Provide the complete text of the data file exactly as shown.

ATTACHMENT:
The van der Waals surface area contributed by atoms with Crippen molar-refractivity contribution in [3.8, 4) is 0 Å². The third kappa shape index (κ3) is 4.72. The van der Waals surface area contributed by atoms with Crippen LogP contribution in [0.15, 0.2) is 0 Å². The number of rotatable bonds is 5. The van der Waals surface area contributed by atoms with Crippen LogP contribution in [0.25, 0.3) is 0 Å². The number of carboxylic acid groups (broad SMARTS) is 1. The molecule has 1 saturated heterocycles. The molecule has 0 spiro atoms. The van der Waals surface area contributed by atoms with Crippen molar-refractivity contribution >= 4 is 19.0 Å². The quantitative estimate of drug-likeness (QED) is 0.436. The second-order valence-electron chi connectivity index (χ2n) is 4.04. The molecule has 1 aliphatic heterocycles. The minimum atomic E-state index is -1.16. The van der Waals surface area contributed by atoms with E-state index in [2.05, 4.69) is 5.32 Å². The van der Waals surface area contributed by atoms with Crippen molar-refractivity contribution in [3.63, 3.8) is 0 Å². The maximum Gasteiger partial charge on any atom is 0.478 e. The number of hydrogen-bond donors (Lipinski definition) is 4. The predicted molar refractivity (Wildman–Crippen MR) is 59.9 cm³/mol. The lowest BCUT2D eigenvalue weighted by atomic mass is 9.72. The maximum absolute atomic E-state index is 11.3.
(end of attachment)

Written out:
The van der Waals surface area contributed by atoms with Crippen molar-refractivity contribution in [3.8, 4) is 0 Å². The third kappa shape index (κ3) is 4.72. The van der Waals surface area contributed by atoms with Crippen LogP contribution in [0.15, 0.2) is 0 Å². The number of rotatable bonds is 5. The van der Waals surface area contributed by atoms with Crippen LogP contribution in [0.25, 0.3) is 0 Å². The number of carboxylic acid groups (broad SMARTS) is 1. The molecule has 1 saturated heterocycles. The molecule has 0 spiro atoms. The van der Waals surface area contributed by atoms with Crippen molar-refractivity contribution >= 4 is 19.0 Å². The quantitative estimate of drug-likeness (QED) is 0.436. The second-order valence-electron chi connectivity index (χ2n) is 4.04. The molecule has 1 aliphatic heterocycles. The minimum atomic E-state index is -1.16. The van der Waals surface area contributed by atoms with E-state index in [2.05, 4.69) is 5.32 Å². The van der Waals surface area contributed by atoms with Crippen molar-refractivity contribution in [3.63, 3.8) is 0 Å². The maximum Gasteiger partial charge on any atom is 0.478 e. The number of hydrogen-bond donors (Lipinski definition) is 4. The predicted molar refractivity (Wildman–Crippen MR) is 59.9 cm³/mol. The lowest BCUT2D eigenvalue weighted by atomic mass is 9.72. The maximum absolute atomic E-state index is 11.3.